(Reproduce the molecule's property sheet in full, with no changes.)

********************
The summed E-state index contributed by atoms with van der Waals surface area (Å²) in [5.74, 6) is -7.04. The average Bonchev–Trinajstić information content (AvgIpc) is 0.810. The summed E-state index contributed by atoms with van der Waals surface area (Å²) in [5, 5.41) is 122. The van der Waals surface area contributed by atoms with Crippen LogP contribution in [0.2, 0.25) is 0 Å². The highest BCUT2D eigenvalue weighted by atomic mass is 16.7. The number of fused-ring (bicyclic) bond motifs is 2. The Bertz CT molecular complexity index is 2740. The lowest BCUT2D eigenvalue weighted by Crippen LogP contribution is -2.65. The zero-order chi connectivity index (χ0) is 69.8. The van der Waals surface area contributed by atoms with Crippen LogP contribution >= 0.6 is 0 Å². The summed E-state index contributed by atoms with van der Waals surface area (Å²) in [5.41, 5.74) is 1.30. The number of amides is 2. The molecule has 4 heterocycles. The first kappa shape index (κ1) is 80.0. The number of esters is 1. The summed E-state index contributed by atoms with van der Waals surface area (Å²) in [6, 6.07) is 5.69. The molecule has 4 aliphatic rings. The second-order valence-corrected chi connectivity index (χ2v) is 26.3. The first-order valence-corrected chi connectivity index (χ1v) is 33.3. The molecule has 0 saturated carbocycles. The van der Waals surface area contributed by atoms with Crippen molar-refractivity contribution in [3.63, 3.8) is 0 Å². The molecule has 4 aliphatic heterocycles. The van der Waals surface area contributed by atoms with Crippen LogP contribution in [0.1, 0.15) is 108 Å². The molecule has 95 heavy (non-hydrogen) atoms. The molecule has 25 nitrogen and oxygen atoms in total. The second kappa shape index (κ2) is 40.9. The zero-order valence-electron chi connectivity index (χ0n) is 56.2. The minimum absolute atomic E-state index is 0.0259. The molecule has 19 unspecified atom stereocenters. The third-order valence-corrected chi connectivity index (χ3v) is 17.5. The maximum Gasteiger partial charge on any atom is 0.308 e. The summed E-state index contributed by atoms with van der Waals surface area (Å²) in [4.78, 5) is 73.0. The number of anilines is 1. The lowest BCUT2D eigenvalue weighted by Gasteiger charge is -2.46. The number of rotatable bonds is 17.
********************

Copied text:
The summed E-state index contributed by atoms with van der Waals surface area (Å²) in [5.74, 6) is -7.04. The average Bonchev–Trinajstić information content (AvgIpc) is 0.810. The summed E-state index contributed by atoms with van der Waals surface area (Å²) in [5, 5.41) is 122. The van der Waals surface area contributed by atoms with Crippen LogP contribution in [0.2, 0.25) is 0 Å². The highest BCUT2D eigenvalue weighted by atomic mass is 16.7. The number of fused-ring (bicyclic) bond motifs is 2. The Bertz CT molecular complexity index is 2740. The lowest BCUT2D eigenvalue weighted by Crippen LogP contribution is -2.65. The zero-order chi connectivity index (χ0) is 69.8. The van der Waals surface area contributed by atoms with Crippen LogP contribution >= 0.6 is 0 Å². The summed E-state index contributed by atoms with van der Waals surface area (Å²) in [5.41, 5.74) is 1.30. The number of amides is 2. The molecule has 4 heterocycles. The first kappa shape index (κ1) is 80.0. The number of esters is 1. The summed E-state index contributed by atoms with van der Waals surface area (Å²) in [6, 6.07) is 5.69. The molecule has 4 aliphatic rings. The second-order valence-corrected chi connectivity index (χ2v) is 26.3. The first-order valence-corrected chi connectivity index (χ1v) is 33.3. The molecule has 0 saturated carbocycles. The van der Waals surface area contributed by atoms with Crippen molar-refractivity contribution in [3.63, 3.8) is 0 Å². The molecule has 4 aliphatic heterocycles. The van der Waals surface area contributed by atoms with Crippen LogP contribution in [0.1, 0.15) is 108 Å². The molecule has 95 heavy (non-hydrogen) atoms. The molecule has 25 nitrogen and oxygen atoms in total. The second kappa shape index (κ2) is 40.9. The zero-order valence-electron chi connectivity index (χ0n) is 56.2. The minimum absolute atomic E-state index is 0.0259. The molecule has 19 unspecified atom stereocenters. The third-order valence-corrected chi connectivity index (χ3v) is 17.5. The maximum Gasteiger partial charge on any atom is 0.308 e. The summed E-state index contributed by atoms with van der Waals surface area (Å²) in [4.78, 5) is 73.0. The number of anilines is 1. The lowest BCUT2D eigenvalue weighted by Gasteiger charge is -2.46. The number of rotatable bonds is 17.